Thoughts and trends at MWC: eSIMs, IoT and post-quantum

Last updated: 25 March 2024

At huge events like Mobile World Congress (MWC), it’s common to feel overwhelmed by information.

We attend sessions, meet new people, and take in fresh insights. But then, by the time we get back home, it’s become too much to process. The temptation can be to simply revert back to our everyday routines and ways of thinking – but fear not!

We’ve distilled some of our biggest announcements and learnings from the event down into three key themes that will shape the year ahead…

eSIM as a business enabler

Consumers are embracing connected devices of all kinds, and one of the biggest talking points at this year’s show was around how mobile network operators (MNOs) can eliminate the need to pre-load SIMs and subscriptions.

In response to this challenge, ZTE (a leading global manufacturer of smartphones, tablets and mobile internet devices) shared its new device designed to deliver instant connectivity for Fixed Wireless Access (FWA). Based on eSIM technology, this device simplifies the activation of new subscriptions and removes the need for end users to connect their devices to cellular networks via Bluetooth.

We also heard more about how Google is simplifying and speeding up device activation. It has adopted a standardized, simple, and secure way to activate eSIMs on its devices – wherever and whenever a device is turned on, without the need for multiple clicks.

Beyond smart phones, eSIMs are being used for industrial devices, including smart meters, security systems, healthcare equipment, and payment systems. Telit Cinterion shared new insights into how this technology can ensure production flexibility and connectivity of smart meters, even in rural areas, without the need for physical handling of SIMs.

The simplification – yet massification – of IoT

It was clear at MWC that our connected world is expanding at an unprecedented pace, with many exhibitors showcasing brand new smart wearables, connected cars and intelligent appliances. In fact, Gartner’s crystal ball now reveals a staggering prediction: by 2027, as many as 2.5 billion connected IoT devices will be shipped worldwide.

This means we’re no longer just talking about the Internet of Things, but Massive IoT, which combines the management of a multitude of sensors, connectivity, and data processing to create new ways to solve problems.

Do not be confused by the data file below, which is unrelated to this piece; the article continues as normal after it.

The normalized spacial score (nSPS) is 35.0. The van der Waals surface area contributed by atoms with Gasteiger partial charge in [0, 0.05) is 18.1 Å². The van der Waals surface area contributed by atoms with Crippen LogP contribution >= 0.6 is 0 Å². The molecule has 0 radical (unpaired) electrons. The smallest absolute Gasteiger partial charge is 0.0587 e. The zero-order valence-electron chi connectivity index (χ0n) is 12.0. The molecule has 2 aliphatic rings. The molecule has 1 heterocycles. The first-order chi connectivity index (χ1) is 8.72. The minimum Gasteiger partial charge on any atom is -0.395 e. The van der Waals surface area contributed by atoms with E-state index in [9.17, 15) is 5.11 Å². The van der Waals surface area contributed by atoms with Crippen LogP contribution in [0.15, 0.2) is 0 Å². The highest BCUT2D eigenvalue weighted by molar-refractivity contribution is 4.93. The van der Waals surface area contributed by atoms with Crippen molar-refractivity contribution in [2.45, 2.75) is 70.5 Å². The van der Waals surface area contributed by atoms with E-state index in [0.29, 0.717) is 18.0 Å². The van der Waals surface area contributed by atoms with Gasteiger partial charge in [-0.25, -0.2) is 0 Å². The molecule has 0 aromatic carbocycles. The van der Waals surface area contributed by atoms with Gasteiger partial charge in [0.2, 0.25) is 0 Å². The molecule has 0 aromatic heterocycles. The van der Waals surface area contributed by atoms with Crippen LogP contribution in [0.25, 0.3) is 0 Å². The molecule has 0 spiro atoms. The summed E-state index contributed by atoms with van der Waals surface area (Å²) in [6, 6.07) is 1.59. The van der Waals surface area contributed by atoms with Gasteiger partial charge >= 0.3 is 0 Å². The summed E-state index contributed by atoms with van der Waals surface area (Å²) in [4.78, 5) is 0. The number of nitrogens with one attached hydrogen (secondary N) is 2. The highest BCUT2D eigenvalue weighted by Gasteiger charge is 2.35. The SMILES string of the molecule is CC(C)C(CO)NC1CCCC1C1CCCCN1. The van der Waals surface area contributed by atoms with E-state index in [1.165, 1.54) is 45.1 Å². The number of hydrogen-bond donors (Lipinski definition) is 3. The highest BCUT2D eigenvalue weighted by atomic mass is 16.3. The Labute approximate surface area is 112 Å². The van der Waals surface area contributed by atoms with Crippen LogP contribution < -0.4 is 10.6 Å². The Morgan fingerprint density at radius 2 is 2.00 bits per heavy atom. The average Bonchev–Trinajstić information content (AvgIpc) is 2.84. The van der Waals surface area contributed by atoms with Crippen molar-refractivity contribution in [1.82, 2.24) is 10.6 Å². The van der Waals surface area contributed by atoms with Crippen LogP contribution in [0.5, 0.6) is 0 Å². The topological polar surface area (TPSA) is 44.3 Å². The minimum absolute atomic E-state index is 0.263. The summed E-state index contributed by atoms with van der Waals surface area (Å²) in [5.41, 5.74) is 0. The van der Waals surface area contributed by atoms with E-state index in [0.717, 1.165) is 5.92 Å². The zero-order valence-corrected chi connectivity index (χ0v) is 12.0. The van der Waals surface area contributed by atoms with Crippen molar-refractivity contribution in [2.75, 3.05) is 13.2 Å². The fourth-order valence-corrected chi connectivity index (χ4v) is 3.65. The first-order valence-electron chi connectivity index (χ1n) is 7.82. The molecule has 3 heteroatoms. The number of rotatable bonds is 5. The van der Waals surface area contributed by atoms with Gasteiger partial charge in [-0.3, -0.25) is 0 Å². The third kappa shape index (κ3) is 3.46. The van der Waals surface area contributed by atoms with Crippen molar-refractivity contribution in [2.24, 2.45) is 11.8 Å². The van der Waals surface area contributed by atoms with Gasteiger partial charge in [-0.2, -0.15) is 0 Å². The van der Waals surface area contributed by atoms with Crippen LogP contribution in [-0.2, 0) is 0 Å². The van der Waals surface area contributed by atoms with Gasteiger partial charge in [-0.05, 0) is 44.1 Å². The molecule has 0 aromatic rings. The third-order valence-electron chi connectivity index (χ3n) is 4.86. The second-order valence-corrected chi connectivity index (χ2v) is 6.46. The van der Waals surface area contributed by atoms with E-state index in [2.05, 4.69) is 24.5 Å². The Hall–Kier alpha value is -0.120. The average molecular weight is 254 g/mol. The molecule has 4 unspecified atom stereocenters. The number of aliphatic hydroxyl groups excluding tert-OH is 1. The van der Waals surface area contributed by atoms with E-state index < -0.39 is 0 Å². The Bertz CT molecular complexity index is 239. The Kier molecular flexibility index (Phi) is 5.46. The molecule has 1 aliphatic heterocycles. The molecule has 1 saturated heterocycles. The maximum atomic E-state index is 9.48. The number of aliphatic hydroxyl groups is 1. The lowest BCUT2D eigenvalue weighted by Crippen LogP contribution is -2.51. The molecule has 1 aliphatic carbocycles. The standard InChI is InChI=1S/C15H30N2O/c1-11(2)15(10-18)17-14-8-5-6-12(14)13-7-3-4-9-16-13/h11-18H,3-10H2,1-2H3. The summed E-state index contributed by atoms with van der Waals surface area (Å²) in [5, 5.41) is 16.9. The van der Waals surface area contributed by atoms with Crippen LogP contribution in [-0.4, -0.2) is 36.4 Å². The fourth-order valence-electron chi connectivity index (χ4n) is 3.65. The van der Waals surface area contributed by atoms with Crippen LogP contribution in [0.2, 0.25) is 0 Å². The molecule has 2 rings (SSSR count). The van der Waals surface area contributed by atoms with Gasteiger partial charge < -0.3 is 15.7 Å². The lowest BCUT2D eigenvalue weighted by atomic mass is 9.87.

Massive IoT deployments require effective connectivity and cybersecurity management, which frequently result in manufacturing, logistical, and operational issues. So, we were pleased to showcase our all-in-one solution that overcomes existing technology limits to make sure IoT deployments are simpler, safer and robust – while also preserving flexibility of choice throughout the device’s lifespan.

Combining the consumer GSMA standards and machine-to-machine (M2M) concepts, Thales Adaptive Connect enables Mobile Network Operators (MNOs) and global Connectivity Service Providers (CSPs) to take advantage of the consumer and IoT growth opportunities.

Preparations for a post-quantum world

As we gear up to handle the surge of connected devices, security must remain at the forefront, and one of the biggest threats on the horizon is quantum computing. In time, this will have the power to dismantle the encryption methods that protect our entire mobile ecosystem – exposing it to hackers and cyberattacks.

At MWC this year, the spotlight was on solutions that are resilient against emerging quantum threats. This included post-quantum cryptography (PQC) SIM cards, which have been successfully tested on SK Telecom’s 5G standalone commercial network. PQC SIM cards enable the encryption and decryption of subscriber identities in a secure way – helping to protect user privacy from future quantum threats.

Our reflections on MWC

In this blog we’ve explored three separate trends – eSIMs, IoT and post-quantum – but they are all closely intertwined. Ultimately, the industry aims to simplify the future of IoT with eSIM-based connectivity, putting security front and centre.

After another whirlwind event, we need to remind ourselves that we cannot just return to ‘business as usual’. The world is changing fast, and the sector needs to keep upping its game to deliver secure solutions for a connected world.

Learn more about Thales at MWC here: From post-quantum cryptography to seamless connectivity and 5G security, find out how Thales enables a secure connected world | Thales Group

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